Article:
by Brent Kalwei
The Uniting at Southwest group is proposing to reopen Kansas City’s Southwest High School as an autonomous public school to be under the umbrella of the Kansas City Public School district. Group representatives Mike Zeller and John Couture laid down some of their plans at the Sixth District Second Fridays meeting on May 12 at the Trailside Center.
“This is not a private school, this is a public school,” Zeller said. “Every child in that building would count as KCPS kids.”
Uniting at Southwest’s plan is to make Southwest into a diverse project-based learning school that helps students identify opportunity, conduct research, and work with others to develop solutions and essential skills in today's world.
“We don’t want to have a 1950s Southwest High. That was a racist, segregated-by-law public school,” Zeller said. “Nor do we want to create a situation like in 2015 where there was a school there, but there was not this vast neighborhood full of homes and children. We want a school that looks like the world that these children are going to graduate into and work in. That’s a school where everybody is there together; not only on racial lines, but class lines, too.”
“This is a time where we can look to be creative in how we view education,” added Couture. “I think this is such a great opportunity for the city.”
Zeller lives about three blocks from the Southwest High School building, which closed after the 2015-16 school year.
“We moved to that neighborhood so that our kids could walk to school up at Academie Lafayette,” Zeller said. “I had every intention of sending our son up the hill to Southwest High until the school closed. My oldest son made the bus trip up to Lincoln College Prep, which was on some days about a 50-minute bus ride. I remember thinking that is a long way. My son is commuting to high school. It just seemed odd at a great American city that a child would have to travel so far to go to a college-bound high school.”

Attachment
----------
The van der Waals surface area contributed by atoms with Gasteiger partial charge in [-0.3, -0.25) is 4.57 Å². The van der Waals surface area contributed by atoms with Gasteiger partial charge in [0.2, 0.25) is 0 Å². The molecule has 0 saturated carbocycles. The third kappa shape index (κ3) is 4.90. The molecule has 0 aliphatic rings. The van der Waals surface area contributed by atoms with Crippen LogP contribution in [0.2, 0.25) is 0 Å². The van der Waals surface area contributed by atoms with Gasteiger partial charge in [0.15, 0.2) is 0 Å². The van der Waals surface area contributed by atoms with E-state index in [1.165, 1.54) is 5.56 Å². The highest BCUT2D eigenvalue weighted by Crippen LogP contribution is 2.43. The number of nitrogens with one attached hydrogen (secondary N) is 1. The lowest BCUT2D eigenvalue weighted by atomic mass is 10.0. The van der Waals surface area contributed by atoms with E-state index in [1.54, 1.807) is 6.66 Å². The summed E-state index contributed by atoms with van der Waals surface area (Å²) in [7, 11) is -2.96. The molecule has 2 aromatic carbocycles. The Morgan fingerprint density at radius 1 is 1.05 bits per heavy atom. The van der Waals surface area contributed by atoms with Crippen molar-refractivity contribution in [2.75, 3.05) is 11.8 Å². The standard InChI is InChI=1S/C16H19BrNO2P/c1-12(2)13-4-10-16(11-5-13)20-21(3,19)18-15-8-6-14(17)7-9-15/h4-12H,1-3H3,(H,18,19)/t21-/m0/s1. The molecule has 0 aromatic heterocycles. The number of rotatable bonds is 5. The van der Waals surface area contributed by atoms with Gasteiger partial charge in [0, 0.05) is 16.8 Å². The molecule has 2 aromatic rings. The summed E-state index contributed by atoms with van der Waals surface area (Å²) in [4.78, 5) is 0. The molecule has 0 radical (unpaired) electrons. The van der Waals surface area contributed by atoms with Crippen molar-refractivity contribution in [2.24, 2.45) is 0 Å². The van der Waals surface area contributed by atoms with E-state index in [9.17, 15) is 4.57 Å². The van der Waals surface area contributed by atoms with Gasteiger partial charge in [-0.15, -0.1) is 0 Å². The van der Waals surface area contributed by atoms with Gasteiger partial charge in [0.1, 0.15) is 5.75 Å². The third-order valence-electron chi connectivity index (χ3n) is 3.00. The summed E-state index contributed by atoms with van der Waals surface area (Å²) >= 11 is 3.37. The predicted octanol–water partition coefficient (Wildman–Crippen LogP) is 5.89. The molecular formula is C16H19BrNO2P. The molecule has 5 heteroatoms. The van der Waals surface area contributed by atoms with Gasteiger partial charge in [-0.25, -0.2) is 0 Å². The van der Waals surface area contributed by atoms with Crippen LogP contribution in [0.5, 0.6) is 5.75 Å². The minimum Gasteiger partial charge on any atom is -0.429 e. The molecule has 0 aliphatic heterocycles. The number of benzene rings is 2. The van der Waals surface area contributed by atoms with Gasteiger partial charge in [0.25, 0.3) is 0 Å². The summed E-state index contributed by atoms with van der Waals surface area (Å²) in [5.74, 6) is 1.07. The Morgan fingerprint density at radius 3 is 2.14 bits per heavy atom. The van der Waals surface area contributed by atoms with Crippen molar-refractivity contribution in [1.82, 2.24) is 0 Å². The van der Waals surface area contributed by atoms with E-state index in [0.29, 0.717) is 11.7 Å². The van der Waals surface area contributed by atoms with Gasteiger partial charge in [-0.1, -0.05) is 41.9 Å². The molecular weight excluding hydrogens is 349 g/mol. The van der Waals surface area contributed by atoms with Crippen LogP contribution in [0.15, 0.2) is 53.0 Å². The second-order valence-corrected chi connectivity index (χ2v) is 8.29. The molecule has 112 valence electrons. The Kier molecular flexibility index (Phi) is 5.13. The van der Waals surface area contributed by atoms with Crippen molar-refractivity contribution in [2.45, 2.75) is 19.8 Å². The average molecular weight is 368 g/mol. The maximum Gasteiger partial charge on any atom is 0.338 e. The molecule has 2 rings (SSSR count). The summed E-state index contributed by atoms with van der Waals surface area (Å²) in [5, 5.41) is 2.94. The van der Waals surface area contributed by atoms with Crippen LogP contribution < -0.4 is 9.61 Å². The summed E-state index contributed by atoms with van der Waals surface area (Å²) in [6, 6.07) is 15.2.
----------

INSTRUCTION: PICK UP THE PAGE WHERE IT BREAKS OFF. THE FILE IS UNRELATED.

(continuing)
According to Zeller, many people are leaving Kansas City and moving to cities such as Lee’s Summit, Raytown and Prairie Village.
“It’s just unfortunate and unnecessary,” he said. “It pushes down property values and lowers tax rolls. We have a big city with a lot of old infrastructure. We need those tax dollars, and we need those people living in city and contributing to the revitalization of the city.”
When Zeller took the innovative idea to the Kansas City Public Schools district last fall, they indicated that the school was closed because there was not enough demand for it.
“Maybe the supply wasn’t right,” Zeller said. “There’s a whole lot of people that would like to stay living in the city and even more people who would want to move into the city if they had choices that they wanted to choose.”
About 1,200 people have taken the group’s online survey.
“They have indicated that they would strongly consider sending about 1,350 children to this school,” Zeller said.
According to Zeller, quality integrated public education in the city was not a common belief by most parents about 15 years ago. But they do believe in it now.
“It’s a heavy lift to start a high school,” Zeller said. “You gotta start strong. If you trip coming out of the gate, you’re done. Reputation is destiny. You have to plan it really well. You have to hire a leader a couple years in advance.”
The Bloch, DeBruce, McDonnell and Stowers Foundations are funding the Uniting at Southwest group’s research and development efforts.
“We explained our vision to them,” Zeller said. “They said, ‘We’ll back your research and development efforts; and if you can pull it off, we will get behind all of these upfront costs it takes to start a public school.”
Zeller listed the UMKC Dental School of Law and Penn Valley as examples of institutions that are helped out by philanthropic resources.
“In Missouri right now, there is no funding mechanism to start schools like this,” he said. “Missouri’s just a school district model that worked great in the 1940s, 50s and 60s when cities were growing, and we were knocking down cornfields and putting an elementary school at the edge of the metro. Then people would appear and it would fill up. We have a different situation now that requires third-party assistance.”
According to Zeller, if Uniting at Southwest is unable to partner with Kansas City Public Schools, the group plans to partner with an existing charter school or create their own charter school.
“We have the funding to do that,” he said. “It would be a waste of philanthropic and public resources to have to do that, and it would break my heart. But we are prepared to do that if we need to.”
Uniting at Southwest’s plan is to begin with just freshmen during the first school year.
“I think at its peak it had about 2,500 kids at the height of the baby boom,” Zeller said. “We would never want a high school that big. They’re too anonymous. Kids don’t know each other and the teachers don’t know them. We think that the sweet spot is around 800 or 900 kids, and you would want to get to get there slowly. Every year you would want to add one grade.”